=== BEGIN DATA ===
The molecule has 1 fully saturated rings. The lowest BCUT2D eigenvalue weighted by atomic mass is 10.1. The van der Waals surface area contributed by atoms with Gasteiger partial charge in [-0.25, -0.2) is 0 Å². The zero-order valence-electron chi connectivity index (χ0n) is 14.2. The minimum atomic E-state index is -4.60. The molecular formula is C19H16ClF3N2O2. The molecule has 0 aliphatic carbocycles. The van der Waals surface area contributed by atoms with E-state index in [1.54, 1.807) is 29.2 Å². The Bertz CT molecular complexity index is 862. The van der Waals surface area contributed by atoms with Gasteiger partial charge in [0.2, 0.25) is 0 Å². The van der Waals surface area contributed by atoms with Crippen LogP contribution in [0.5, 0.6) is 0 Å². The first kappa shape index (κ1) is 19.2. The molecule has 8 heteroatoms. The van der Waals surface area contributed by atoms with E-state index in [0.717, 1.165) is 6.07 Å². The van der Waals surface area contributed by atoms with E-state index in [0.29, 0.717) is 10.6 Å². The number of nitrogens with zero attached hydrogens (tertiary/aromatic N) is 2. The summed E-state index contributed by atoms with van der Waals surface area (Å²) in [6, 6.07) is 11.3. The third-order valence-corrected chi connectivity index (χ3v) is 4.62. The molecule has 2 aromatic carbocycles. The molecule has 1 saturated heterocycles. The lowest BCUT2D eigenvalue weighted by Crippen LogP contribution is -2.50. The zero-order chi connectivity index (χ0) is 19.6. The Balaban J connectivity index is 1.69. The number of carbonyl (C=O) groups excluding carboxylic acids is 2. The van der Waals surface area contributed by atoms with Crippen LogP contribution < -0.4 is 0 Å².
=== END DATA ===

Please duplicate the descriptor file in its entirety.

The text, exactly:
The molecule has 1 fully saturated rings. The lowest BCUT2D eigenvalue weighted by atomic mass is 10.1. The van der Waals surface area contributed by atoms with Gasteiger partial charge in [-0.25, -0.2) is 0 Å². The zero-order valence-electron chi connectivity index (χ0n) is 14.2. The minimum atomic E-state index is -4.60. The molecular formula is C19H16ClF3N2O2. The molecule has 0 aliphatic carbocycles. The van der Waals surface area contributed by atoms with E-state index in [1.54, 1.807) is 29.2 Å². The Bertz CT molecular complexity index is 862. The van der Waals surface area contributed by atoms with Gasteiger partial charge in [0.2, 0.25) is 0 Å². The van der Waals surface area contributed by atoms with Crippen LogP contribution in [0.5, 0.6) is 0 Å². The first kappa shape index (κ1) is 19.2. The molecule has 8 heteroatoms. The van der Waals surface area contributed by atoms with E-state index in [0.717, 1.165) is 6.07 Å². The van der Waals surface area contributed by atoms with E-state index in [0.29, 0.717) is 10.6 Å². The number of nitrogens with zero attached hydrogens (tertiary/aromatic N) is 2. The summed E-state index contributed by atoms with van der Waals surface area (Å²) in [6, 6.07) is 11.3. The third-order valence-corrected chi connectivity index (χ3v) is 4.62. The molecule has 2 aromatic carbocycles. The molecule has 1 saturated heterocycles. The lowest BCUT2D eigenvalue weighted by Crippen LogP contribution is -2.50. The zero-order chi connectivity index (χ0) is 19.6. The Balaban J connectivity index is 1.69. The number of carbonyl (C=O) groups excluding carboxylic acids is 2. The van der Waals surface area contributed by atoms with Crippen LogP contribution < -0.4 is 0 Å².